There is no replacement for oral transference of Navajo history between generations. Daily and seasonal activities like cooking, butchering, shearing, wood hauling, or even waiting for sings to start are often accompanied by stories that provide us with rich history of our family, of our clans, of our Navajo people. But sometimes we need a scaffold or a point of departure for those conversations to take place and this book does just that.
Written By Dr. Christine Ami, School of Business and Social Science, Originally published in Tribal College Journal
A Diné History of Navajoland compiles 30 years of data collection and reworked publications by anthropologist Klara Kelley and Harris Francis (Diné). The authors focus on “empowering stories,” which they describe as histories of survivance instead of interpretations of victimry. Utilizing a broad array of sources, readers are presented with Diné voices stemming from Navajo ethnographies, cultural resource management documents, Navajo Land Commission oral histories, consultations with Diné medicine people, and interviews with Diné storytellers. There are five themes unifying the 11 chapters of this text: archeological refutation (Chapters 1-4), colonial conflicts (Chapter 5), checkerboard area complications (Chapter 6-7), trading postera transitions (Chapters 8-9), and natural resource depletions (Chapters 10-11).
The first of these themes is the most profound in re-writing Diné history. Challenging archeological assumptions and stereotypes via Diné oral history lenses, the authors present evidence that highlights (1) the likelihood of Diné ancestors thriving in the backcountry of the pre-1300 Anasazi great houses; (2) the implications of the Buffalo-Bead Corridor as a major thoroughfare for trade; (3) the power of the telling and the traveling of Diné verbal maps; (4) the relationship of Diné clans to the Anasazi; and (5) the suggested moments of ethnogenesis that resulted in the culturally sovereign entity known today as the Diné.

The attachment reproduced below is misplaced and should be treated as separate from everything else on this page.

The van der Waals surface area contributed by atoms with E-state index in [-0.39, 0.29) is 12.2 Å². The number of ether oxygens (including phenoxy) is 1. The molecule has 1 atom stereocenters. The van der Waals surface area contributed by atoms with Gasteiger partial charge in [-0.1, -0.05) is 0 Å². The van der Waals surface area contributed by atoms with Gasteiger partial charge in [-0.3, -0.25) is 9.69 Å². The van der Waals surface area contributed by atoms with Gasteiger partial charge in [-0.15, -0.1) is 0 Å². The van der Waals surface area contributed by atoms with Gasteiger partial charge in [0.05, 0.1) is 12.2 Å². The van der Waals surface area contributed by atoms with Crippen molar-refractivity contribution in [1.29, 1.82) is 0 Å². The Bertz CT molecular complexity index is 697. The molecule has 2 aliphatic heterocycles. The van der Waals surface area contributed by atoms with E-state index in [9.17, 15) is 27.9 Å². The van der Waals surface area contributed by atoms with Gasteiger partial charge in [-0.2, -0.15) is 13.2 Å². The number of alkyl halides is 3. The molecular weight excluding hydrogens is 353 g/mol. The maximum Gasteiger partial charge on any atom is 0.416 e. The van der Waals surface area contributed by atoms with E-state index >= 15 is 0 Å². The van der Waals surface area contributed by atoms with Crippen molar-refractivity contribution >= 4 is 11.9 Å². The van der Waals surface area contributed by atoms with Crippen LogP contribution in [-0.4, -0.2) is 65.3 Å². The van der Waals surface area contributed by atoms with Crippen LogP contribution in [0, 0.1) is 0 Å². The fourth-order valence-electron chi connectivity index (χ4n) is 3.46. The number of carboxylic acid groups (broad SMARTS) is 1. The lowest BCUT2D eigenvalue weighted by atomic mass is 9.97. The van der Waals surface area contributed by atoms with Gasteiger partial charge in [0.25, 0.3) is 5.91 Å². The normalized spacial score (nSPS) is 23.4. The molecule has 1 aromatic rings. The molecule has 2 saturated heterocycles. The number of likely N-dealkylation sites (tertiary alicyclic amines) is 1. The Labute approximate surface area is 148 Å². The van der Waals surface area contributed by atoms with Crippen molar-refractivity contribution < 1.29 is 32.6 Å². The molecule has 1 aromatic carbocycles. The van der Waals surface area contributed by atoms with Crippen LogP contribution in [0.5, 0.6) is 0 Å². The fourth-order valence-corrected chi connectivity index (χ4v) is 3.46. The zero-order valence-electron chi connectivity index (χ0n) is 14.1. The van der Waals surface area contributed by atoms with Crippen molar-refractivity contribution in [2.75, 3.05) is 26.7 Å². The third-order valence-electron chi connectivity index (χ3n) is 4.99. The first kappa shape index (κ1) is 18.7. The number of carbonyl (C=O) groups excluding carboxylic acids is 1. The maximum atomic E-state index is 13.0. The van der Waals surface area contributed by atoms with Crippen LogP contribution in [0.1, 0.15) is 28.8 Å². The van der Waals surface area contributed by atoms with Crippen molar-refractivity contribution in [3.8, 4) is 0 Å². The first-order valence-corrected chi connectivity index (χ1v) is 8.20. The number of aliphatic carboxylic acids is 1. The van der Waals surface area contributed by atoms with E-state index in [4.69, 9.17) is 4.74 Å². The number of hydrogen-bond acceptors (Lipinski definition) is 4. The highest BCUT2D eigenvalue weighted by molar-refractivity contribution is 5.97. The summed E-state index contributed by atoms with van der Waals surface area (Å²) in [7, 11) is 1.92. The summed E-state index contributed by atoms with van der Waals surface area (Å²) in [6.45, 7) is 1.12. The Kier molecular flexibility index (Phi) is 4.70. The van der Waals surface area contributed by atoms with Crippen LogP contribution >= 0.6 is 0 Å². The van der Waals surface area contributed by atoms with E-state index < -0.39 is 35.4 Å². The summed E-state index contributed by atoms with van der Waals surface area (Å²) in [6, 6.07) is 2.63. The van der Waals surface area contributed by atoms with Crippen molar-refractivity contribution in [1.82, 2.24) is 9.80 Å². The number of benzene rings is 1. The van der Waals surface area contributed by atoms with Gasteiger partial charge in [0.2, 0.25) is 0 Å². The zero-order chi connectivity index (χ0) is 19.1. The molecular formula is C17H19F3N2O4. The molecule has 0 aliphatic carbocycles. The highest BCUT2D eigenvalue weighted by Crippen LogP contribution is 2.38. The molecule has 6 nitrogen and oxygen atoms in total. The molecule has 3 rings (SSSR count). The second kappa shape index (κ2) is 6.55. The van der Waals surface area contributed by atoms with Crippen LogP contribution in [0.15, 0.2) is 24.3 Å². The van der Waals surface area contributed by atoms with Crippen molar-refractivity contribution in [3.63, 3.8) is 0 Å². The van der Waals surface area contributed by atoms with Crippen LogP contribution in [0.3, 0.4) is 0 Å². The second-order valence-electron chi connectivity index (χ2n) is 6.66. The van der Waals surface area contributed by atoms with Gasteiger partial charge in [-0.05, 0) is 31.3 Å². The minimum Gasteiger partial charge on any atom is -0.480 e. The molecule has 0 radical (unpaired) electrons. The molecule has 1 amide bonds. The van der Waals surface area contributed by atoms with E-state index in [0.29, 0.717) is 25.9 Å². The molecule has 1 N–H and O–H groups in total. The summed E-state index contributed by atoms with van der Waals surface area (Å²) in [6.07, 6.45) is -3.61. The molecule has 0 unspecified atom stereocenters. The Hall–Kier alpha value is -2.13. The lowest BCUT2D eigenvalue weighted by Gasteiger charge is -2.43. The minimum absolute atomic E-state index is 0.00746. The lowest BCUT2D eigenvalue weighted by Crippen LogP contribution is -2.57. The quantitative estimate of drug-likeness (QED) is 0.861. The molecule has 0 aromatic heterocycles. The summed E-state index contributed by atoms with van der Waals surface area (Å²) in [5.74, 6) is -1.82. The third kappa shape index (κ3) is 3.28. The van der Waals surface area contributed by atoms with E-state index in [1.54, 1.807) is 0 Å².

The following chapters transition from an emphasis on Diné verbal maps to government maps. Despite the resulting fissures of the land-people connection from said transition, the authors reveal empowering stories assigning agency to Diné individuals who were knowledgeable of allotment and homestead systems and those who were able to benefit from beef contracts that were emerging during the period. The authors also highlight the nuances of individual families who were forced to rebuild because of land relinquishments. Kelley and Harris’s last theme explores the current disconnects between the land and the Diné. The most astute Diné claim is the cause and effect position taken by the authors and the Diné storytellers: “Climate change is the result of all this [stock reduction, wage labor, increased Westernized education, disrespect to land and the animals, lack of dependency on prayer to the Holy People], they say, not the cause.”
The introductory chapters require a basic understanding of archeological data analysis. Additionally, there is little mention of the impact institutionalized religion has had on disconnecting the Diné from the land. Nonetheless, the text provokes discussions of ceremonial histories, clan origins, and family oral histories. While this book is not a replacement for the histories learned through ceremonial settings, while shearing, during planting and hunting seasons, or as part of our cultural arts practices, it is a worthy companion.
Christine M. Ami, PhD (Navajo) is the Native American Studies Minor Advisor and an associate professor of Native American studies at Diné College.
A Diné History of Navajoland is available for checkout at all three Diné College Libraries. The call number is E99.N3 K3345 2019. Click here for checkout status and availability.